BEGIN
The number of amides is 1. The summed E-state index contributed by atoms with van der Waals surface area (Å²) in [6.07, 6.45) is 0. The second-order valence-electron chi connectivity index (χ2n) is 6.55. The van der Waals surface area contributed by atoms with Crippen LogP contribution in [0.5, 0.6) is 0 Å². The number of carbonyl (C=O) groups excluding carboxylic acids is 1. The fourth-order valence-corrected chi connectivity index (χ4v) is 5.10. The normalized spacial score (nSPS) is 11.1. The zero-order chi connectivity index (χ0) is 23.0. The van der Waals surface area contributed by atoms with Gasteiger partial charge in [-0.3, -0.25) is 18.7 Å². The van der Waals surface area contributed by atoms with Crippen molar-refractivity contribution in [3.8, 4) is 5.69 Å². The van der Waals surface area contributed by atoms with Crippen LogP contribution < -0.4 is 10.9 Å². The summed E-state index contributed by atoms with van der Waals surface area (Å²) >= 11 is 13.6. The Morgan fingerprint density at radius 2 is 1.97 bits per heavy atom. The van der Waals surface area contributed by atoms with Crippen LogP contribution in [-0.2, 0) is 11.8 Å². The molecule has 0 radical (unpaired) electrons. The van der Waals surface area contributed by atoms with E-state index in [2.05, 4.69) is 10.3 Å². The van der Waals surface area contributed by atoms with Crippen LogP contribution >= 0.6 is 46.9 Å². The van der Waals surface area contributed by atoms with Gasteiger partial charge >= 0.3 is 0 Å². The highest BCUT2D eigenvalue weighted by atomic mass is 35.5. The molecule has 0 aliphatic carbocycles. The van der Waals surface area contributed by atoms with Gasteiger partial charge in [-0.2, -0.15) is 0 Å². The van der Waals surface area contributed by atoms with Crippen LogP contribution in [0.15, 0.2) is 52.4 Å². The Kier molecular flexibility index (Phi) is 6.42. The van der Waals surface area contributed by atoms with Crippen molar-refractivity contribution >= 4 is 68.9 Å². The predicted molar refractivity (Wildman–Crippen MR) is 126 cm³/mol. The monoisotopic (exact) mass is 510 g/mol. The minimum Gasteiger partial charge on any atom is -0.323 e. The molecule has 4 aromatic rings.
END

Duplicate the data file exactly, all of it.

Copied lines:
The number of amides is 1. The summed E-state index contributed by atoms with van der Waals surface area (Å²) in [6.07, 6.45) is 0. The second-order valence-electron chi connectivity index (χ2n) is 6.55. The van der Waals surface area contributed by atoms with Crippen LogP contribution in [0.5, 0.6) is 0 Å². The number of carbonyl (C=O) groups excluding carboxylic acids is 1. The fourth-order valence-corrected chi connectivity index (χ4v) is 5.10. The normalized spacial score (nSPS) is 11.1. The zero-order chi connectivity index (χ0) is 23.0. The van der Waals surface area contributed by atoms with Gasteiger partial charge in [-0.3, -0.25) is 18.7 Å². The van der Waals surface area contributed by atoms with Crippen molar-refractivity contribution in [3.8, 4) is 5.69 Å². The van der Waals surface area contributed by atoms with Crippen LogP contribution < -0.4 is 10.9 Å². The summed E-state index contributed by atoms with van der Waals surface area (Å²) >= 11 is 13.6. The Morgan fingerprint density at radius 2 is 1.97 bits per heavy atom. The van der Waals surface area contributed by atoms with Crippen LogP contribution in [-0.2, 0) is 11.8 Å². The molecule has 0 radical (unpaired) electrons. The van der Waals surface area contributed by atoms with E-state index in [2.05, 4.69) is 10.3 Å². The van der Waals surface area contributed by atoms with Crippen LogP contribution >= 0.6 is 46.9 Å². The van der Waals surface area contributed by atoms with Gasteiger partial charge >= 0.3 is 0 Å². The highest BCUT2D eigenvalue weighted by atomic mass is 35.5. The molecule has 0 aliphatic carbocycles. The van der Waals surface area contributed by atoms with Gasteiger partial charge in [-0.2, -0.15) is 0 Å². The van der Waals surface area contributed by atoms with Crippen LogP contribution in [0.15, 0.2) is 52.4 Å². The Kier molecular flexibility index (Phi) is 6.42. The van der Waals surface area contributed by atoms with Crippen molar-refractivity contribution >= 4 is 68.9 Å². The predicted molar refractivity (Wildman–Crippen MR) is 126 cm³/mol. The monoisotopic (exact) mass is 510 g/mol. The minimum Gasteiger partial charge on any atom is -0.323 e. The molecule has 4 aromatic rings.